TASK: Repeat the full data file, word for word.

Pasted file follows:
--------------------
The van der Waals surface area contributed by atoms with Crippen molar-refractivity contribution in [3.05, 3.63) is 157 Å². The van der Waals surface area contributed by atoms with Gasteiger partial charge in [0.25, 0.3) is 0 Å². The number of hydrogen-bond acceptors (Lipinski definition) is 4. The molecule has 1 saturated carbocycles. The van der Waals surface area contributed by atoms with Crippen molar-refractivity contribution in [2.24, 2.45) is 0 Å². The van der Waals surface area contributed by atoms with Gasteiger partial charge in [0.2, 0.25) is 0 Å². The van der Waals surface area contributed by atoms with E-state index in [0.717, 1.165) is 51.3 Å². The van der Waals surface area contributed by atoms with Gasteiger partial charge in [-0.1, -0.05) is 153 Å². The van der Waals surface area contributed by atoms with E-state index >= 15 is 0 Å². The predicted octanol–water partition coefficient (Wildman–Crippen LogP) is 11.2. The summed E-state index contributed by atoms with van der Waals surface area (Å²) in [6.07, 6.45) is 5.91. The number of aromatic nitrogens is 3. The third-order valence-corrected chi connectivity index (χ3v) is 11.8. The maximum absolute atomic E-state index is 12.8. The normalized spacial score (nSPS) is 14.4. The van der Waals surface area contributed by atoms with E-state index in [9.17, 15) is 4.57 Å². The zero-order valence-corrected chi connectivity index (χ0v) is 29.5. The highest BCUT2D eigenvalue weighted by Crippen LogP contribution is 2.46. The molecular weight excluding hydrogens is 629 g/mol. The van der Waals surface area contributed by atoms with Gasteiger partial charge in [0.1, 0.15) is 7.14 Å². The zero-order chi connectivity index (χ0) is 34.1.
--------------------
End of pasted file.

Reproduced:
The van der Waals surface area contributed by atoms with Crippen molar-refractivity contribution in [3.05, 3.63) is 157 Å². The van der Waals surface area contributed by atoms with Gasteiger partial charge in [0.25, 0.3) is 0 Å². The number of hydrogen-bond acceptors (Lipinski definition) is 4. The molecule has 1 saturated carbocycles. The van der Waals surface area contributed by atoms with Crippen molar-refractivity contribution in [2.24, 2.45) is 0 Å². The van der Waals surface area contributed by atoms with Gasteiger partial charge in [0.2, 0.25) is 0 Å². The van der Waals surface area contributed by atoms with E-state index in [0.717, 1.165) is 51.3 Å². The van der Waals surface area contributed by atoms with Gasteiger partial charge in [-0.1, -0.05) is 153 Å². The van der Waals surface area contributed by atoms with E-state index >= 15 is 0 Å². The predicted octanol–water partition coefficient (Wildman–Crippen LogP) is 11.2. The summed E-state index contributed by atoms with van der Waals surface area (Å²) in [6.07, 6.45) is 5.91. The number of aromatic nitrogens is 3. The third-order valence-corrected chi connectivity index (χ3v) is 11.8. The maximum absolute atomic E-state index is 12.8. The normalized spacial score (nSPS) is 14.4. The van der Waals surface area contributed by atoms with E-state index in [9.17, 15) is 4.57 Å². The zero-order valence-corrected chi connectivity index (χ0v) is 29.5. The highest BCUT2D eigenvalue weighted by Crippen LogP contribution is 2.46. The molecular weight excluding hydrogens is 629 g/mol. The van der Waals surface area contributed by atoms with Gasteiger partial charge in [0.1, 0.15) is 7.14 Å². The zero-order chi connectivity index (χ0) is 34.1.